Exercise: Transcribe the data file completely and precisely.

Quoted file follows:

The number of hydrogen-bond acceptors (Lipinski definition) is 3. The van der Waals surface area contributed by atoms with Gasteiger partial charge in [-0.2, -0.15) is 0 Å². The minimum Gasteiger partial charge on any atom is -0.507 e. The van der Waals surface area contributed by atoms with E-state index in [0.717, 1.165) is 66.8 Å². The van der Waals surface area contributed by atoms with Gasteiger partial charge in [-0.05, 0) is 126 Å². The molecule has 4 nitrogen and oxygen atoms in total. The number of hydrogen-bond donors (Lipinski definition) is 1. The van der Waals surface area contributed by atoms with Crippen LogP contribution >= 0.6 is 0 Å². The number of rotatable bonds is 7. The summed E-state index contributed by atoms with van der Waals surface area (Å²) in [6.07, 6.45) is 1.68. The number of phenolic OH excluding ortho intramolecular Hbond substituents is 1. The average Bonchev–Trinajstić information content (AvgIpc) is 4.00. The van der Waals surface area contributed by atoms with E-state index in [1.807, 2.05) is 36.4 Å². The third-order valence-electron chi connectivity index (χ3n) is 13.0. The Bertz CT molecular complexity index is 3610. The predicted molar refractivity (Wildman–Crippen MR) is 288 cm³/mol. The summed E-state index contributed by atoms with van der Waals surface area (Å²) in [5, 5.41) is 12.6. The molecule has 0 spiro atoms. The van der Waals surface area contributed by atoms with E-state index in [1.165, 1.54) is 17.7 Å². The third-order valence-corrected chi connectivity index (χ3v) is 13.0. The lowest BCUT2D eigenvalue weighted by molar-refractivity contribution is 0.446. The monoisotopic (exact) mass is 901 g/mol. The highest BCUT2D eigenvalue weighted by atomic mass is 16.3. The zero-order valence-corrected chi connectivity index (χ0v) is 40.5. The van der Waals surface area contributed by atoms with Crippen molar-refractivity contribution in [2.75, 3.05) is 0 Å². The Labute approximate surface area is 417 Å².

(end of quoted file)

The number of hydrogen-bond acceptors (Lipinski definition) is 3. The van der Waals surface area contributed by atoms with Gasteiger partial charge in [-0.2, -0.15) is 0 Å². The minimum Gasteiger partial charge on any atom is -0.507 e. The van der Waals surface area contributed by atoms with E-state index in [0.717, 1.165) is 66.8 Å². The van der Waals surface area contributed by atoms with Gasteiger partial charge in [-0.05, 0) is 126 Å². The molecule has 4 nitrogen and oxygen atoms in total. The number of hydrogen-bond donors (Lipinski definition) is 1. The van der Waals surface area contributed by atoms with Crippen LogP contribution >= 0.6 is 0 Å². The number of rotatable bonds is 7. The summed E-state index contributed by atoms with van der Waals surface area (Å²) in [6.07, 6.45) is 1.68. The number of phenolic OH excluding ortho intramolecular Hbond substituents is 1. The average Bonchev–Trinajstić information content (AvgIpc) is 4.00. The van der Waals surface area contributed by atoms with E-state index in [1.807, 2.05) is 36.4 Å². The third-order valence-electron chi connectivity index (χ3n) is 13.0. The Bertz CT molecular complexity index is 3610. The predicted molar refractivity (Wildman–Crippen MR) is 288 cm³/mol. The summed E-state index contributed by atoms with van der Waals surface area (Å²) in [5, 5.41) is 12.6. The molecule has 0 spiro atoms. The van der Waals surface area contributed by atoms with E-state index in [1.165, 1.54) is 17.7 Å². The third-order valence-corrected chi connectivity index (χ3v) is 13.0. The lowest BCUT2D eigenvalue weighted by molar-refractivity contribution is 0.446. The monoisotopic (exact) mass is 901 g/mol. The highest BCUT2D eigenvalue weighted by atomic mass is 16.3. The zero-order valence-corrected chi connectivity index (χ0v) is 40.5. The van der Waals surface area contributed by atoms with Crippen molar-refractivity contribution in [2.75, 3.05) is 0 Å². The Labute approximate surface area is 417 Å².